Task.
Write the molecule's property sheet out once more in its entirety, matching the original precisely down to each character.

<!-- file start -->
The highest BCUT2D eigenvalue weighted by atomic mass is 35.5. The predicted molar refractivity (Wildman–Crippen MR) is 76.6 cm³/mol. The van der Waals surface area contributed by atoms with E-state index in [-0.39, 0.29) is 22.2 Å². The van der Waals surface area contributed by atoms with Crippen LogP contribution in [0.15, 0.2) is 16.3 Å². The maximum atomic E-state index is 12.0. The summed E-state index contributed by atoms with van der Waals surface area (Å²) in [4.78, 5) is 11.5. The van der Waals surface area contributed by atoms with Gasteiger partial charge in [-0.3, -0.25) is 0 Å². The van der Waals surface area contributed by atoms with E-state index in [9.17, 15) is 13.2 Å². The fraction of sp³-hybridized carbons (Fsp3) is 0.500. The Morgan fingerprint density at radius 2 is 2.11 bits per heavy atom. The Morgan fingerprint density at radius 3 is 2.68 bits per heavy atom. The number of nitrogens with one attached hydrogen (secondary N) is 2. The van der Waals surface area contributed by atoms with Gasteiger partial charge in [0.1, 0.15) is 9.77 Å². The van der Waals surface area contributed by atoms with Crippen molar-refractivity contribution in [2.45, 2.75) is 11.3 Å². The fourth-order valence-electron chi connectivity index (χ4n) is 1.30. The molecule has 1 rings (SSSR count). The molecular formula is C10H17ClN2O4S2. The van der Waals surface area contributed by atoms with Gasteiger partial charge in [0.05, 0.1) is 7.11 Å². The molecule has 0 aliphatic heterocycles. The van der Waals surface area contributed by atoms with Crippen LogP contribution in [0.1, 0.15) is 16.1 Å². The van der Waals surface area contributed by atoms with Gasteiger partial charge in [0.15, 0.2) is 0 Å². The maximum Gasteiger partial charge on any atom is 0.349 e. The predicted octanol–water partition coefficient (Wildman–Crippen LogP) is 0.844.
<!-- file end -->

The highest BCUT2D eigenvalue weighted by atomic mass is 35.5. The predicted molar refractivity (Wildman–Crippen MR) is 76.6 cm³/mol. The van der Waals surface area contributed by atoms with E-state index in [-0.39, 0.29) is 22.2 Å². The van der Waals surface area contributed by atoms with Crippen LogP contribution in [0.15, 0.2) is 16.3 Å². The maximum atomic E-state index is 12.0. The summed E-state index contributed by atoms with van der Waals surface area (Å²) in [4.78, 5) is 11.5. The van der Waals surface area contributed by atoms with Gasteiger partial charge in [-0.3, -0.25) is 0 Å². The van der Waals surface area contributed by atoms with E-state index in [9.17, 15) is 13.2 Å². The fraction of sp³-hybridized carbons (Fsp3) is 0.500. The Morgan fingerprint density at radius 2 is 2.11 bits per heavy atom. The Morgan fingerprint density at radius 3 is 2.68 bits per heavy atom. The number of nitrogens with one attached hydrogen (secondary N) is 2. The van der Waals surface area contributed by atoms with Gasteiger partial charge in [0.1, 0.15) is 9.77 Å². The van der Waals surface area contributed by atoms with Crippen molar-refractivity contribution in [2.45, 2.75) is 11.3 Å². The fourth-order valence-electron chi connectivity index (χ4n) is 1.30. The molecule has 1 rings (SSSR count). The molecular formula is C10H17ClN2O4S2. The van der Waals surface area contributed by atoms with Gasteiger partial charge in [0.05, 0.1) is 7.11 Å². The molecule has 0 aliphatic heterocycles. The van der Waals surface area contributed by atoms with Crippen LogP contribution in [0.1, 0.15) is 16.1 Å². The van der Waals surface area contributed by atoms with Gasteiger partial charge in [0.15, 0.2) is 0 Å². The maximum Gasteiger partial charge on any atom is 0.349 e. The predicted octanol–water partition coefficient (Wildman–Crippen LogP) is 0.844.